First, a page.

One is not likely to add any original critical response to the discussion of the legend that is Joni Mitchell. Both as a songwriter and a vocalist, her work has assured the indelible printing of her name on the list of musical giants of the last dozen years.
What one can do is assure Ms. Mitchell's fans that, as her breathtaking concert Wednesday night at the Greek Theatre proved, her developing interest in the jazz idiom has not caused her to lose sight of the qualities that endeared her to a generation of folk-rockers. She has successfully created a set that incorporates the best elements of her jazz experimentations while retaining enough of her old flavor to please all but the most reactionary of her fans.
This was a concert of exceptional balance and pacing, taking the viewers through the entire gamut of emotions but never allowing them to waver in their attentiveness. Given Ms. Mitchell's preoccupation with jazz in recent years, particularly on the current album tribute to jazz legend Chalie [sic] Mingus, the last song she might be expected to sing would be "Big Yellow Taxi," the hit single which so spiritedly expressed her concerns about making a parking lot out of the People's Park in Berkeley. This was the most commercial song she has ever recorded, and commerciality certainly has not been her concern of late. Yet, Ms. Mitchell did, in fact, open with "Taxi" and appropriately closed out the night with a solo rendition of her anthem for that aforementioned generation, "Woodstock."
In between those two songs, we saw a sophisticated Joni Mitchell, much unlike the shy, hippie wanderer who last played the Greek while opening for Crosby, Stills, Nash and Young in 1970; she was more confident, even, than the emerging woman who recorded her live "Mile of Aisles" at the Universal Amphitheater in 1974. On this tour, without trying very hard, Ms. Mitchell looks like she stepped out of the pages of Vogue directly onto the stage. Knickers, polka-dot silk blouse and expensive, open-toe pumps are not, after all, standard rock 'n' roll apparel.
Ms. Mitchell now fronts a jazz band composed of all-star musicians who have in a short while achieved an ensemble sound to be envied by bands that have performed together for 10 years. Michael Brecker is on horns, Jaco Pastorius is the bassist, Pat Metheny is the lead guitarist, Don Alias mans the drums and congas and Lyle Mays is on keyboards. Each player, with the exception of Mays, received appreciable solo time, primarily for the long introductions to the dense, multi-layered instrumentation which backed Ms. Mitchell's poetic vocals. Those solos were unstructured enough to allow Pastorius to stop in mid-flight and walk over to turn up his amp before finishing with some Jimi Hendrix licks.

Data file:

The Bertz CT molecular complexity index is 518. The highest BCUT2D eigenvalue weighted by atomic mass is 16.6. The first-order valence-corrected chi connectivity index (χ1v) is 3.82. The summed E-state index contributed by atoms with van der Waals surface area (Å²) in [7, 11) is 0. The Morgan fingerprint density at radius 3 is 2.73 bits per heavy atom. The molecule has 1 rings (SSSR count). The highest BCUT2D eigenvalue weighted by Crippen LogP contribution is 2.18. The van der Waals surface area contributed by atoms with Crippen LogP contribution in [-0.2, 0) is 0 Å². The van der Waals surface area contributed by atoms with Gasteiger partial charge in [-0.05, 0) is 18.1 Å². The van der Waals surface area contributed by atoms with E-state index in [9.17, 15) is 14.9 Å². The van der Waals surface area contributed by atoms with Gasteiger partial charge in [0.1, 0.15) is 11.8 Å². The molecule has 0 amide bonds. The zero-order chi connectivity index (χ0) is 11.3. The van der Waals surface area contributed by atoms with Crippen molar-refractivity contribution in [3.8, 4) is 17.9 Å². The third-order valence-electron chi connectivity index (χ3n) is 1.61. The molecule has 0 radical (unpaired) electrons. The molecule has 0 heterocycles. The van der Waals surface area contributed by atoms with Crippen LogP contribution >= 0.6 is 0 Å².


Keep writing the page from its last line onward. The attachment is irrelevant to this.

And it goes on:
Ms. Mitchell feels she is a more skillful jazz than rock vocalist. Her instrument, she says, is better at moderate volumes, where she can best utilize the dynamics of range, phrasing and slurring, as opposed to the high volume and simple rhythms of rock. With the remaining material, Ms. Mitchell proved herself right. She can fit any lyric into any melody. The absolutely superb "Amelia," which she dedicated to Gore Vidal - "because he stole on of my metaphors" - might have stirred the long-lost aviatrix Erhardt [sic], wherever she is. If Ms. Mitchell's voice did not, Metheny's eerie, ghost-like guitar most certainly did.
Alias' sensitive, yet powerful touch with the congas opened "Dreamland," Ms. Mitchell's Afro-rhythm experiment, on which the rest of the band added instrumental and vocal percussion. "Furry Sings the Blues," the poignant tribute to blues singer Furry Lewis, then was followed by "God Must Be a Bogey Man," the song she wrote after reading the first part of Mingus' autobiography. The audience provided choral accompaniment at Ms. Mitchell's request.
Nothing represented the dual nature of the concert so much as the segue from the very difficult Mingus tune to "Raised on Robbery," which proved that this band can rock when it wants.
The opening act, the five-part a capella harmony group, "The Persuasion," then was brought back to help Ms. Mitchell with "Wrong and Right," a sensitive statement against the idiocy of racism, and a version of Frankie Lymon's "Why Do Fools Fall in Love."
If the rapturous response at the Greek Wednesday night was any indication, Joni Mitchell is not losing any fans while she explores other musical idioms - she is taking them right along with her.
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Added to Library on June 14, 2002. (5424)
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